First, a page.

The Cost of Obesity: a Higher Price for Women—and Not Just in Terms of Health

Margaret Aker and Brandel France de Bravo, MPH, Cancer Prevention and Treatment Fund

By now nearly everyone knows that being obese is bad for your health, but did you know that it is also bad for your wallet? This is especially true for women.

Obesity is usually defined as being 20% over ideal weight or as having a body mass index of 30 or higher (body mass index or BMI is calculated using height and weight). Obese people are more likely to suffer from chronic health problems, such as diabetes and heart disease, and they don’t usually live as long as people who are not overweight. The latest research indicates that obese men and women are at higher risk of colon cancer, and obese women are also more likely to get breast cancer and endometrial cancer (cancer of the womb). Obese people also experience a diminished quality of life because of physical difficulties and discrimination. While many reports have discussed the “cost to society” of obesity, none have looked at the additional costs in dollars for an obese woman or man.

A 2010 study by Avi Dor and his colleagues at the School of Public Health at George Washington University found that it costs an obese woman $4,870 more per year to live in America than a woman of healthy weight. Obesity costs less for men — an additional $2,646 per year.[1] Some of those costs are paid directly by the obese person and part by employers and the government.

How did the Researchers Come Up with Those Figures?

They looked at all the data available on direct medical costs, work-related costs, and personal costs. Direct medical costs include out-of-pocket as well as insurance-covered expenses related to doctor visits, hospital care, and medications; work-related costs include differences in wages, missed work days and disability payments. Personal costs refer to the yearly dollar amount spent on transportation and life insurance.

The researchers believe that their estimates are on the low side because they did not take into account other expenses that typically are higher for obese people, such as clothing, air travel, or furniture.

Lower Wages

Most surprising, the researchers discovered that obese women do not earn as much as normal-weight female employees. No such wage differential was found for obese men who earn the same as normal-weight men. While no one knows for sure why it is that obese women have lower wages, one likely explanation is a double standard that places greater emphasis on women’s physical appearance than men’s. If obese women’s lower wages were the result of something else, like lower productivity or more missed days of work, wouldn’t that  be true for obese men as well?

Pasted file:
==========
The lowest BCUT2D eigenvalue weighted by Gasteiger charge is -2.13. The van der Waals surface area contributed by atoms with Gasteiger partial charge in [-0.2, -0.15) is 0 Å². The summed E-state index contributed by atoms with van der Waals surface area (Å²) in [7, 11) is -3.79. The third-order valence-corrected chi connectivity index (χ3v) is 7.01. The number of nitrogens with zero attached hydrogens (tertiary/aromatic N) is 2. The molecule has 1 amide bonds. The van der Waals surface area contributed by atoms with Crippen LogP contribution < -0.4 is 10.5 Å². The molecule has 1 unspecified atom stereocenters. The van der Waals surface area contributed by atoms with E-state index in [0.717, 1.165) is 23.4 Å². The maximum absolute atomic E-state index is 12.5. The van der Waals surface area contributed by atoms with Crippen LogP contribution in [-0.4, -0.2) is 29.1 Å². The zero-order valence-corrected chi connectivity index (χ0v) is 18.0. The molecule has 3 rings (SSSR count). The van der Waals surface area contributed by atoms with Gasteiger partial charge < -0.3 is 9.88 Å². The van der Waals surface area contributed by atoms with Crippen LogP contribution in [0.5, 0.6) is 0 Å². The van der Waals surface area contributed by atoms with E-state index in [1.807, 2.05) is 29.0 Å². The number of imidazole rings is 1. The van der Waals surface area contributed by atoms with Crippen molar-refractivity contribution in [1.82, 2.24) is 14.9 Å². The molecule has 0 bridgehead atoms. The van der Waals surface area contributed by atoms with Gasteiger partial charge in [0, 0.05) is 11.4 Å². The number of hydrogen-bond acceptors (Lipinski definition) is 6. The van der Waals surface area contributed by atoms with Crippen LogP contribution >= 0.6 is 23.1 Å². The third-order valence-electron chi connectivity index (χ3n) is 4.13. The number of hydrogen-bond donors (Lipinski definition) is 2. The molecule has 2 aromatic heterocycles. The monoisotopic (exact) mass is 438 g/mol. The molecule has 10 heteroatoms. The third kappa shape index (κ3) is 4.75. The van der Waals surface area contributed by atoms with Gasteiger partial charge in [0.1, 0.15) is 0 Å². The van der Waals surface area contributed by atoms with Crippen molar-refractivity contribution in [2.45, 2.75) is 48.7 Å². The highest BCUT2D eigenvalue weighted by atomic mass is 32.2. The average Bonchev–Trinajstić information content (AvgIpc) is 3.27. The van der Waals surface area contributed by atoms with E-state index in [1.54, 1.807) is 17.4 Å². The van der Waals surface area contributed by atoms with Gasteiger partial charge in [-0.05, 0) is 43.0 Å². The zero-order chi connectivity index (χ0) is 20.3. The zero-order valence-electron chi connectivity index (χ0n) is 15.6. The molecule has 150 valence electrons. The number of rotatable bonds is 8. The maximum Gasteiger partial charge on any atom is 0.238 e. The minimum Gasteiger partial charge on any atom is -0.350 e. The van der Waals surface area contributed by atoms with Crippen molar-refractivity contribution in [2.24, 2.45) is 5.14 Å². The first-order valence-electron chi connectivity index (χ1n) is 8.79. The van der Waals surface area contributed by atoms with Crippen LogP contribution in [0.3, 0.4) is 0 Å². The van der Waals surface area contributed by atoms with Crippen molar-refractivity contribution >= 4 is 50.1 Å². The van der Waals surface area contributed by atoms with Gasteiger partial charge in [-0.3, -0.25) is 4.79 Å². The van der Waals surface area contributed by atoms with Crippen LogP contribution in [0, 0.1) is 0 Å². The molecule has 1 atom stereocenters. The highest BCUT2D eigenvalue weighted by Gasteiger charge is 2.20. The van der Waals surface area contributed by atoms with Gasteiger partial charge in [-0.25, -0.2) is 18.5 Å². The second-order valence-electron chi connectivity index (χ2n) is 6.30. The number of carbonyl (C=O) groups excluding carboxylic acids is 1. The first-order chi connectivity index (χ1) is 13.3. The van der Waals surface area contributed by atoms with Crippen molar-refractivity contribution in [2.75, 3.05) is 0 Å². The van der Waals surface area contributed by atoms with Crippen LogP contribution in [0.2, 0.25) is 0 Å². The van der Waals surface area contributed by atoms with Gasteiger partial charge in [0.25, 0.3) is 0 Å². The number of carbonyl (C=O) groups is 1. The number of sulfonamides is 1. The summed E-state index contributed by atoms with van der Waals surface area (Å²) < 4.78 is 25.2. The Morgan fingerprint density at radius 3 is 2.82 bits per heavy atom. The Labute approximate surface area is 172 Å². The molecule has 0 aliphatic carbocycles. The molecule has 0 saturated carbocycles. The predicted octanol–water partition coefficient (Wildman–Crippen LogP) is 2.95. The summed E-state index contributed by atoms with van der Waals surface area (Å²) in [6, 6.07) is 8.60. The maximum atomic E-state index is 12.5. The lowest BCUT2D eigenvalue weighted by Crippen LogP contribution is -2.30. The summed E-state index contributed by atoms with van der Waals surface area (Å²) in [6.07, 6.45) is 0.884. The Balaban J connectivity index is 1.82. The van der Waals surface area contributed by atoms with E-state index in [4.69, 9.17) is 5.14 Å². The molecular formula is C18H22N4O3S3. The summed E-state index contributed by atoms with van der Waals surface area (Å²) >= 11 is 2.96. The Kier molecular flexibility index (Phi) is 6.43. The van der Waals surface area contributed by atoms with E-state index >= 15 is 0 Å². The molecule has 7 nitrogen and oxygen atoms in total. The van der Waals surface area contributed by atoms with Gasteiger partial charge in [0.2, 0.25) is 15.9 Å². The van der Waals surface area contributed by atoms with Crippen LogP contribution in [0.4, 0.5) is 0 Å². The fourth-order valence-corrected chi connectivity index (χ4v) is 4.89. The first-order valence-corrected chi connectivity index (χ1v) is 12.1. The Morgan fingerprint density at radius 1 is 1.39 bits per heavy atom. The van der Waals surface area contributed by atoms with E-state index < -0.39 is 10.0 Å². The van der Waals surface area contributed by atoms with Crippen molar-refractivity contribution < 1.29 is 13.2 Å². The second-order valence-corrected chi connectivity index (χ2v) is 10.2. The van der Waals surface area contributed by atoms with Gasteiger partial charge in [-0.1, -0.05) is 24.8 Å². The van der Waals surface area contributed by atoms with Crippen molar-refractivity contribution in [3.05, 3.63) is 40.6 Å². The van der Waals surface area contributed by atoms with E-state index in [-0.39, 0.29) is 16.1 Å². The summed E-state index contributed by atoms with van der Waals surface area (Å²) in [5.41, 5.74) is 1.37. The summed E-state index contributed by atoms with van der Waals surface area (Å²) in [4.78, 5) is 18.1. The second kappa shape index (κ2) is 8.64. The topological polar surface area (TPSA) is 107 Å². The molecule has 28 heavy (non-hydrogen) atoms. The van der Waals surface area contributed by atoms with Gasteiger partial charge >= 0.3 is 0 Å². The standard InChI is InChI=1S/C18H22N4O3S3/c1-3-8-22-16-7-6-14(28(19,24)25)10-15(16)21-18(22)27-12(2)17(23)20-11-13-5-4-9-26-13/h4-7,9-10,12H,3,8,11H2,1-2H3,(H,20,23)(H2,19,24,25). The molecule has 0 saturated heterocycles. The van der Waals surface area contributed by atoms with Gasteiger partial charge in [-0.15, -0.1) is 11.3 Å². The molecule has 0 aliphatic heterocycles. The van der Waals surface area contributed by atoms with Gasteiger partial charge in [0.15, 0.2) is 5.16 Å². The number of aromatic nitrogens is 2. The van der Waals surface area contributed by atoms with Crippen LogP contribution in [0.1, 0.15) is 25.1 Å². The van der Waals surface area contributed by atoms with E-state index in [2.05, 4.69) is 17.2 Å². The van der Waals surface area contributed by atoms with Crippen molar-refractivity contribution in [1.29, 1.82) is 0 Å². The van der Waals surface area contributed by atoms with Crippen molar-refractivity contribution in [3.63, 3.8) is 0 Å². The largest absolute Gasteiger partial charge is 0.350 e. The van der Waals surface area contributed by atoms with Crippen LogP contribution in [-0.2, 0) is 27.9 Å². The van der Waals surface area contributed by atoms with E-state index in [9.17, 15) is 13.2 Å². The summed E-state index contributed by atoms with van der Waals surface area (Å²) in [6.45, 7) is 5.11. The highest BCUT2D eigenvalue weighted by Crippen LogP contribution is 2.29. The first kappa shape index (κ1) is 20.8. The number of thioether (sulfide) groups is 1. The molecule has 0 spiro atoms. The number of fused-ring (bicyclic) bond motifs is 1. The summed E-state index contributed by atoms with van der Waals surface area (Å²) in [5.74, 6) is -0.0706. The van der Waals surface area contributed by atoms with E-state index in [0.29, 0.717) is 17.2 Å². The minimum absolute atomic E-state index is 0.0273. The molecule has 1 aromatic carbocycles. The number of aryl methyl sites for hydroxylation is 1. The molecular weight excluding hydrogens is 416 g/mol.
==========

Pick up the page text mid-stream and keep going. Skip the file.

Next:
The chart below shows the breakdown in obesity costs for men and women. For men, direct medical costs account for over half of their additional “cost of living,” whereas for women, reduced wages are the biggest contributor.



Overweight vs. Obese: Do Costs go Down When Weight goes Down?

This study also found that there is an added cost for being overweight (BMI of 25 to 29.9), although not as high as for being obese. It costs an overweight woman an extra $524 per year to live in the United States, compared to $432 extra per year for men. So, how overweight you are matters. If a person is only overweight by a few pounds, losing those pounds could potentially save quite a bit.

The economic downturn has affected nearly all of us in one way or another, but this study reveals that its impact may be even greater for people who are overweight or obese. If health concerns aren’t enough incentive to change eating and exercise habits, knowing the economic costs might be.

Lastly, while many of us need to lose weight, all of us should be finding ways to fight discrimination. This study draws needed attention to another way obese people — particularly women — are discriminated against.

All articles on our website have been approved by Dr. Diana Zuckerman and other senior staff. 

  1. Dor, A., Ferguson, C., Langwith, C., Tan, E.: A Heavy Burdern: The Individual Costs of Being Overweight and Obese in the United States. The George Washington University School of Public Health and Health Services 2010.